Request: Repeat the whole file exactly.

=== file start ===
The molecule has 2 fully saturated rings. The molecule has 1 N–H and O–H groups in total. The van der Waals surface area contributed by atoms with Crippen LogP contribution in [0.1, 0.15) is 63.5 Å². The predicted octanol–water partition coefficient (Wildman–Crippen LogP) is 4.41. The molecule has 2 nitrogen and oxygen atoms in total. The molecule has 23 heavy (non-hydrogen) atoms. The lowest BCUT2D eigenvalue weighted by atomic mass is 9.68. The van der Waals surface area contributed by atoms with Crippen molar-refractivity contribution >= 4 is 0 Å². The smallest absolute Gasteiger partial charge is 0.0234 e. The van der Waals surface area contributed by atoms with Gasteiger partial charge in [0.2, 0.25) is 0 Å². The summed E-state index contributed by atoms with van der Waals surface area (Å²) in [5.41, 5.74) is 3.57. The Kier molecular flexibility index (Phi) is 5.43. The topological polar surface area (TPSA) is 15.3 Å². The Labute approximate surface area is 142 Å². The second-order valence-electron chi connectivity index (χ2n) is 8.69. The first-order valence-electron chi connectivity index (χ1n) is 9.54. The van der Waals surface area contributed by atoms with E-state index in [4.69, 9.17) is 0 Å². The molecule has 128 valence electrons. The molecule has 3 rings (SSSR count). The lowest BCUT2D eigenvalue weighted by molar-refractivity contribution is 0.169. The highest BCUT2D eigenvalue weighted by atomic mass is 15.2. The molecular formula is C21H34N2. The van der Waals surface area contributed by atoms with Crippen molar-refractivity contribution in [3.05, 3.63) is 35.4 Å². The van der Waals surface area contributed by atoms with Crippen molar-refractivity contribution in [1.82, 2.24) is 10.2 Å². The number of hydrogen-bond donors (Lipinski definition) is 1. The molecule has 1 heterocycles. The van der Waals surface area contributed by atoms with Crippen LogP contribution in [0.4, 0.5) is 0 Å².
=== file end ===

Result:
The molecule has 2 fully saturated rings. The molecule has 1 N–H and O–H groups in total. The van der Waals surface area contributed by atoms with Crippen LogP contribution in [0.1, 0.15) is 63.5 Å². The predicted octanol–water partition coefficient (Wildman–Crippen LogP) is 4.41. The molecule has 2 nitrogen and oxygen atoms in total. The molecule has 23 heavy (non-hydrogen) atoms. The lowest BCUT2D eigenvalue weighted by atomic mass is 9.68. The van der Waals surface area contributed by atoms with Crippen molar-refractivity contribution >= 4 is 0 Å². The smallest absolute Gasteiger partial charge is 0.0234 e. The van der Waals surface area contributed by atoms with Gasteiger partial charge in [0.2, 0.25) is 0 Å². The summed E-state index contributed by atoms with van der Waals surface area (Å²) in [5.41, 5.74) is 3.57. The Kier molecular flexibility index (Phi) is 5.43. The topological polar surface area (TPSA) is 15.3 Å². The Labute approximate surface area is 142 Å². The second-order valence-electron chi connectivity index (χ2n) is 8.69. The first-order valence-electron chi connectivity index (χ1n) is 9.54. The van der Waals surface area contributed by atoms with E-state index in [4.69, 9.17) is 0 Å². The molecule has 128 valence electrons. The molecule has 3 rings (SSSR count). The lowest BCUT2D eigenvalue weighted by molar-refractivity contribution is 0.169. The highest BCUT2D eigenvalue weighted by atomic mass is 15.2. The molecular formula is C21H34N2. The van der Waals surface area contributed by atoms with Crippen molar-refractivity contribution in [3.05, 3.63) is 35.4 Å². The van der Waals surface area contributed by atoms with Crippen molar-refractivity contribution in [1.82, 2.24) is 10.2 Å². The number of hydrogen-bond donors (Lipinski definition) is 1. The molecule has 1 heterocycles. The van der Waals surface area contributed by atoms with Crippen LogP contribution in [0.4, 0.5) is 0 Å².